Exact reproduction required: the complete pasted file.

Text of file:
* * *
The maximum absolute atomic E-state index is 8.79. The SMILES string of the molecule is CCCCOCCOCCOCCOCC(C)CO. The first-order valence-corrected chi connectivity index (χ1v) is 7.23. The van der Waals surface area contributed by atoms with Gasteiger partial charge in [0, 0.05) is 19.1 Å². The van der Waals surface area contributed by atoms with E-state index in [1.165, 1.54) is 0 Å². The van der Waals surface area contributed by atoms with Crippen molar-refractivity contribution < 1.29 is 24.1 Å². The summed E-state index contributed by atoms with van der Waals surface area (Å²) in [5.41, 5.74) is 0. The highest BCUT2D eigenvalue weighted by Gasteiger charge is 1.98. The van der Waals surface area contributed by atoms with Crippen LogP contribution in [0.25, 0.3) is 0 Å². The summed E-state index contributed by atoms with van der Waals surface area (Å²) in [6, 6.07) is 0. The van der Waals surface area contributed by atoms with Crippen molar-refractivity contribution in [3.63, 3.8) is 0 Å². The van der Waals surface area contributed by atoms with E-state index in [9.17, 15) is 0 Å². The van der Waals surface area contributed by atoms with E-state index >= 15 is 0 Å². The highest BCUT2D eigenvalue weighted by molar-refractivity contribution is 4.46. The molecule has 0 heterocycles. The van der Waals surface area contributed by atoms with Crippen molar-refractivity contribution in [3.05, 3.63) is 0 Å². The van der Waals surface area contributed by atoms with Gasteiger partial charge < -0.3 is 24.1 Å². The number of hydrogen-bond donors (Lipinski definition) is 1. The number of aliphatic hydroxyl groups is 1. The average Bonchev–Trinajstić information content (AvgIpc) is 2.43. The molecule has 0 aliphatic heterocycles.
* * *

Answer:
The maximum absolute atomic E-state index is 8.79. The SMILES string of the molecule is CCCCOCCOCCOCCOCC(C)CO. The first-order valence-corrected chi connectivity index (χ1v) is 7.23. The van der Waals surface area contributed by atoms with Gasteiger partial charge in [0, 0.05) is 19.1 Å². The van der Waals surface area contributed by atoms with E-state index in [1.165, 1.54) is 0 Å². The van der Waals surface area contributed by atoms with Crippen molar-refractivity contribution < 1.29 is 24.1 Å². The summed E-state index contributed by atoms with van der Waals surface area (Å²) in [5.41, 5.74) is 0. The highest BCUT2D eigenvalue weighted by Gasteiger charge is 1.98. The van der Waals surface area contributed by atoms with Crippen LogP contribution in [0.25, 0.3) is 0 Å². The summed E-state index contributed by atoms with van der Waals surface area (Å²) in [6, 6.07) is 0. The van der Waals surface area contributed by atoms with Crippen molar-refractivity contribution in [3.63, 3.8) is 0 Å². The van der Waals surface area contributed by atoms with E-state index in [9.17, 15) is 0 Å². The van der Waals surface area contributed by atoms with E-state index >= 15 is 0 Å². The highest BCUT2D eigenvalue weighted by molar-refractivity contribution is 4.46. The molecule has 0 heterocycles. The van der Waals surface area contributed by atoms with Crippen molar-refractivity contribution in [3.05, 3.63) is 0 Å². The van der Waals surface area contributed by atoms with Gasteiger partial charge < -0.3 is 24.1 Å². The number of hydrogen-bond donors (Lipinski definition) is 1. The number of aliphatic hydroxyl groups is 1. The average Bonchev–Trinajstić information content (AvgIpc) is 2.43. The molecule has 0 aliphatic heterocycles.